FOLLOWUP: ‘Stabilization’ project for Hiawatha Community Center, closed 3 1/2 years, finally going out to bid

(WSB photo)

By Tracy Record
West Seattle Blog editor

The “stabilization” project for long-closed Hiawatha Community Center will formally be advertised for bids starting tomorrow.

Seattle Parks and Recreation deputy superintendent Mike Schwindeller tells WSB that his department got the confirmation “at noon today.” They’ll accept bids through January 10th.

At last week’s “West Seattle park projects update” online briefing, Schwindeller said the long-delayed project would go to bid this week, but we’ve been watching the city’s bidding website and hadn’t seen it as of this morning, so we asked about the status, and got Schwindeller’s confirmation in reply.

The center closed early in the pandemic, in spring 2020, but unlike most other Parks facilities, never reopened. It’s left north West Seattle without a community center, as Alki CC first converted to child care/early education and then closed entirely for the adjacent school rebuild.

In an online conversation following up on last week’s briefing – set up at the behest of a community advocate who has long been bird-dogging Parks on Hiawatha’s status – former acting superintendent Christopher Williams (now chief of staff) tried to explain why this turned into a four-year shutdown before the project even went out to bid, and admitted that “if we had to do this again, we would not have closed Hiawatha so prematurely.” They kept it closed believing the start of the stabilization project was a lot closer than it turned out to be.

Much of the delay has been attributed to a half-million dollar federal grant – about a sixth of the project’s $3.9 million budget. Schwindeller said they have funds they can use to cover if the project costs go over? So why couldn’t those funds have been tapped instead of having a half-million-dollar grant hold things up? Walking away from half a million dollars would have been “a hard decision,” Williams said, while adding that there’s always a “learning curve” when they’re dealing with grants and their unique red-tape requirements … “we’re trying to learn from this.” Even once the grant was awarded, they said, a separate process was triggered, with “different accountabilities” and “different timing.”

The community advocate told the Parks managers (as did we) that communication was a major problem too – frequently getting different answers about what was holding up the project and when key milestones like bidding would happen. Williams apologized for that too, saying, “We can do better, we will do better.” In addition to online updates, Parks promised an accurate sign would go up at the site of the shuttered center. The project scope is summarized as “electrical repairs, water and sewer pipe replacements, furnace and water heater repairs, roof replacement, and more.”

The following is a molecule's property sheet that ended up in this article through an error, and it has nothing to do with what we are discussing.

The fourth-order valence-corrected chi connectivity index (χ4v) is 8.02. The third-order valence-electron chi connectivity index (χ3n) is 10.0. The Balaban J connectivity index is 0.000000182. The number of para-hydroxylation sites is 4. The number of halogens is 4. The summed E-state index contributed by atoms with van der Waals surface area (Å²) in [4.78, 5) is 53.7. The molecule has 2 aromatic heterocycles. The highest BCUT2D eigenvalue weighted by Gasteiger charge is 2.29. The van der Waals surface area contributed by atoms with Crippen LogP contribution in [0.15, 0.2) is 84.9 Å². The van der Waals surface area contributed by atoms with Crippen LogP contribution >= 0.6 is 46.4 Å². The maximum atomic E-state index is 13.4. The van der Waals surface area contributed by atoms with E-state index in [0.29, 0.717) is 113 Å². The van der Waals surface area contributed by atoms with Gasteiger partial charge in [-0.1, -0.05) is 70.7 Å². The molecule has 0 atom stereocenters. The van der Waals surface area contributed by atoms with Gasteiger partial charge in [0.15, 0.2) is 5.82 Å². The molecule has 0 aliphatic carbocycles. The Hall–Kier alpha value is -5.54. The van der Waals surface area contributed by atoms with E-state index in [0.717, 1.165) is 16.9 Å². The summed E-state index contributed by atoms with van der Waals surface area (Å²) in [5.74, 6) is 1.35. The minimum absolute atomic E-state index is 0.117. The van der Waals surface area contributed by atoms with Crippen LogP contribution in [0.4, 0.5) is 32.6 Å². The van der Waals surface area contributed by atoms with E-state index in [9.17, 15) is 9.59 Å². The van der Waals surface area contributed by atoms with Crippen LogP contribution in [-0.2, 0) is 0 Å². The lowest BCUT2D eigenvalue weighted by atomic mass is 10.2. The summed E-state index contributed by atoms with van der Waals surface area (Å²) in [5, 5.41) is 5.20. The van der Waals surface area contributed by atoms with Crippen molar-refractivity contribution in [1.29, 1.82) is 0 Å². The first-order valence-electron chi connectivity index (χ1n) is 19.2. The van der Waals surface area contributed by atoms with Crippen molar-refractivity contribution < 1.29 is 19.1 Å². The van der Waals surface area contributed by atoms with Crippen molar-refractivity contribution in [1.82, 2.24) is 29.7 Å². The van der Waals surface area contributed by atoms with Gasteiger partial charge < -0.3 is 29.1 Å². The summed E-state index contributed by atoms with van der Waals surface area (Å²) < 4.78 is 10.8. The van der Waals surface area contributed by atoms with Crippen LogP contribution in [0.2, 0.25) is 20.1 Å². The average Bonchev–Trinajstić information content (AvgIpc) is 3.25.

WHAT’S NEXT: Schwindeller says, “Assuming we receive favorable bids, the subsequent steps require weeks to progress through contractor verification, insurance and bond requirements, contract execution and notice to proceed. We anticipate a construction start date in March 2024.” Meantime, the playground project at Hiawatha – separate from the “stabilization” work – is being redesigned because of stormwater concerns, and is expected to go to bid next spring and start construction in the summer.

ADDED FRIDAY MORNING: The project has indeed opened for bidding, posted here this morning. Here’s how the project is described:

Construct Interior improvements to existing Community Center including interior finishes, and accessibility improvements. Construct exterior improvements including re-grading and replacing existing sidewalks and ramps, repairs to exterior façade elements, roof replacement and electrical upgrades. Work includes staging, construction access, temporary power, sanitary and water connections to be maintained for the project duration. Protection of existing facilities to remain. Work also includes selective demolition and renovation of the existing community center building. Additive 1 – Electric Switchgear Replacement. Add. 2 – Roof Replacement, Rooftop Mechanical Unit Replacement, and Low Slope Roof Insulation. Add. 3 – Exterior Upgrades that includes window replacement (other than Storefront Openings), Gym Clerestories, and adding blown-in insulation.